The graphic card technology of portfolio company Datapath, was featured in an article in today's 'Derby Telegraph'.
IT is the technology that allowed President Obama to witness the killing of Osama Bin Laden, enables the safe running of trains in New Jersey and will revolutionise in-store advertising.
And when multiple screens on trading floors around the world showed jagged red lines follow a brutal downward trajectory at the end of last week, the chances are that graphics cards designed in Derby were making it all work.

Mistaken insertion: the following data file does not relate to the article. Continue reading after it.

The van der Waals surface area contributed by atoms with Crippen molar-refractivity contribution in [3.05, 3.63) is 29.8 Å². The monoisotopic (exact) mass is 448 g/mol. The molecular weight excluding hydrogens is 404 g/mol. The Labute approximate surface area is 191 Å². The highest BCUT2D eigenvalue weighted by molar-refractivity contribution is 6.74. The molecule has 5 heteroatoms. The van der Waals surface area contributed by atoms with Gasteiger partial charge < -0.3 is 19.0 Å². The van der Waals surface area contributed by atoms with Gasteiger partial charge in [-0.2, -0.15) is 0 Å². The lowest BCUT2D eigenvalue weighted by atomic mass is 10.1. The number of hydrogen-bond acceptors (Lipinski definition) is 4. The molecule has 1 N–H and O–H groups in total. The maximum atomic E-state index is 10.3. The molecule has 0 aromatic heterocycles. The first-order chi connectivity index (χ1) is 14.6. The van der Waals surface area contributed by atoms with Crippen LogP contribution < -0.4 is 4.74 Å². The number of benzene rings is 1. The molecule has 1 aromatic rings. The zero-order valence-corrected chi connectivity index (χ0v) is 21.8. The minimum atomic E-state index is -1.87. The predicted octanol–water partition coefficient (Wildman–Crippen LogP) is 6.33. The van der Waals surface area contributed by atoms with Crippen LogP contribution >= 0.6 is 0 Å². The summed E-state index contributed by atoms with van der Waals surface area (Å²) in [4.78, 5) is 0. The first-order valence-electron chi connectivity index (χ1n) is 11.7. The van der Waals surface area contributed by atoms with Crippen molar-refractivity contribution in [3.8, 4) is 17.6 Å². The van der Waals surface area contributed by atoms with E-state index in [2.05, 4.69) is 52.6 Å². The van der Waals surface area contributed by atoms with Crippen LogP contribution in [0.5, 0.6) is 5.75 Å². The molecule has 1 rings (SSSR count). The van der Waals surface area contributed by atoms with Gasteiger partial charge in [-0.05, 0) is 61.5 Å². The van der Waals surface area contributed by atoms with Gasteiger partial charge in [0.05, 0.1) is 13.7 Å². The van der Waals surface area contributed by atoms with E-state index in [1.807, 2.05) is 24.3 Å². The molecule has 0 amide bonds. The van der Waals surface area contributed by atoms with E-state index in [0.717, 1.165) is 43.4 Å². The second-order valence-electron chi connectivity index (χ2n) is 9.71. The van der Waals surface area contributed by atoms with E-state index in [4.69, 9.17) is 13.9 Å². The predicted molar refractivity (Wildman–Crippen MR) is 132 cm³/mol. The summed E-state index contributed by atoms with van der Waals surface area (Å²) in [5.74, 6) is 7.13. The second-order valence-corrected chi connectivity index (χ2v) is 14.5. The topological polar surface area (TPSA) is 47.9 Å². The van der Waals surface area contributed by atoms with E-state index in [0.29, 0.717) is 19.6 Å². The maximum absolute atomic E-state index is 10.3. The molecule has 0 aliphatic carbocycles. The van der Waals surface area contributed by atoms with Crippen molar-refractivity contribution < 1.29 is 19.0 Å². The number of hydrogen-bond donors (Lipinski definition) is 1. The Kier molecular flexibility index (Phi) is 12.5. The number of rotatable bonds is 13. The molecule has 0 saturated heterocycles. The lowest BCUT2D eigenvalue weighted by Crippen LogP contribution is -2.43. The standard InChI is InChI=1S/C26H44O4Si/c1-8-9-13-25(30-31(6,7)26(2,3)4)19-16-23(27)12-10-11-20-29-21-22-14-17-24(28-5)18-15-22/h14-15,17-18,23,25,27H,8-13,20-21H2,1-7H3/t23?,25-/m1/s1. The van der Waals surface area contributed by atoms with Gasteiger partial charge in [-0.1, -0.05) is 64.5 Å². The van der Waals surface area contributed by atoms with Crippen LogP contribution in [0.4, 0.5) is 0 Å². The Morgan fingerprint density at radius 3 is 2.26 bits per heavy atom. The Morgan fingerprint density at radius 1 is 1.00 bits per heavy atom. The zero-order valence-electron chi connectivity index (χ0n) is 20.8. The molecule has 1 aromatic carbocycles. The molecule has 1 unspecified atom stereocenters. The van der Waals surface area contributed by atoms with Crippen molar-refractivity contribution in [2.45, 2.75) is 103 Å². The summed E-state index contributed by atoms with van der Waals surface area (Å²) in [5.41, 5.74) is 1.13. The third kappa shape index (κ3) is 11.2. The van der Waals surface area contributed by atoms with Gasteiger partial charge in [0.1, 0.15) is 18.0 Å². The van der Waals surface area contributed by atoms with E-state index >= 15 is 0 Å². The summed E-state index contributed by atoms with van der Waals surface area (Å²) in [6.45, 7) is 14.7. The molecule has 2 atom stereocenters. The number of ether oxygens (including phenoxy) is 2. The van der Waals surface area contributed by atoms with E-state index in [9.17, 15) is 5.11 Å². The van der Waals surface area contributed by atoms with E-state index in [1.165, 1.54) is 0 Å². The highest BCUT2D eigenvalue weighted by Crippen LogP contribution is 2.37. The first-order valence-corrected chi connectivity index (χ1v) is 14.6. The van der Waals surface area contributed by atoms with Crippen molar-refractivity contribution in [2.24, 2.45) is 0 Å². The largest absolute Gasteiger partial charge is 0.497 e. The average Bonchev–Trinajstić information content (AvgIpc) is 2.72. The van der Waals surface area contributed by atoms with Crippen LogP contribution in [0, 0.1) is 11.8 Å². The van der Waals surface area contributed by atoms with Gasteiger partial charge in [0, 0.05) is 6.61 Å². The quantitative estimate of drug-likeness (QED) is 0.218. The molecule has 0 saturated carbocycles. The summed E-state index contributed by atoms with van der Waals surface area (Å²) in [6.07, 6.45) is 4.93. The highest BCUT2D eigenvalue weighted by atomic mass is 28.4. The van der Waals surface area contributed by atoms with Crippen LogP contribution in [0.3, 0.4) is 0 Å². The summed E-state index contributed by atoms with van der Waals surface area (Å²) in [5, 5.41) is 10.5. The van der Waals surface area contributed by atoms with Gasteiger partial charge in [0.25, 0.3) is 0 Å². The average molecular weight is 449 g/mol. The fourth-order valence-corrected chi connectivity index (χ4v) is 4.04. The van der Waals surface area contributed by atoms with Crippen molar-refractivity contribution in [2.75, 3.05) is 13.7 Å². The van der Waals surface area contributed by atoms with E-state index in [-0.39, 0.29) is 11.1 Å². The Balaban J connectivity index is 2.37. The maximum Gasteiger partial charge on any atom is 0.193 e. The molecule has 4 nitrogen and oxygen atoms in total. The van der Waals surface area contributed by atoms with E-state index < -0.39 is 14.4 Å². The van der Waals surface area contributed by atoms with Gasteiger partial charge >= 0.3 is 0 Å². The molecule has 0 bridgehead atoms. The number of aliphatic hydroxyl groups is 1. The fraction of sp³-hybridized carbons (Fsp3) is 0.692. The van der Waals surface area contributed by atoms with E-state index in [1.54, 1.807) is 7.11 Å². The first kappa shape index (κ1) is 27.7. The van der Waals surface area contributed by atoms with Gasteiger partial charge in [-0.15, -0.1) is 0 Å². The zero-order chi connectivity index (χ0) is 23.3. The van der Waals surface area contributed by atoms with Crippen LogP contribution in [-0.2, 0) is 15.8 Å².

In a anonymous-looking building in Alfreton Road, Derby a firm called Datapath develops products enabling the simultaneous display of vast quantities of information spread across dozens or even hundreds of monitors.
The kind of graphics cards designed by its engineers are not like the kind used for gaming that you can pick up at PC World for under £30.
When you see large banks of screens on the X-Factor, at the Dow Jones, at rock concerts or in mobile command centres in Afghanistan, it will be these graphics cards that make images, graphs and real-time data appear on the right monitors at the right time. Full high-definition images at 60 frames a second.
At a time when many firms are concentrating on survival, in the first quarter of this year, Datapath saw growth of 30% as markets for its products grow and new ones emerge.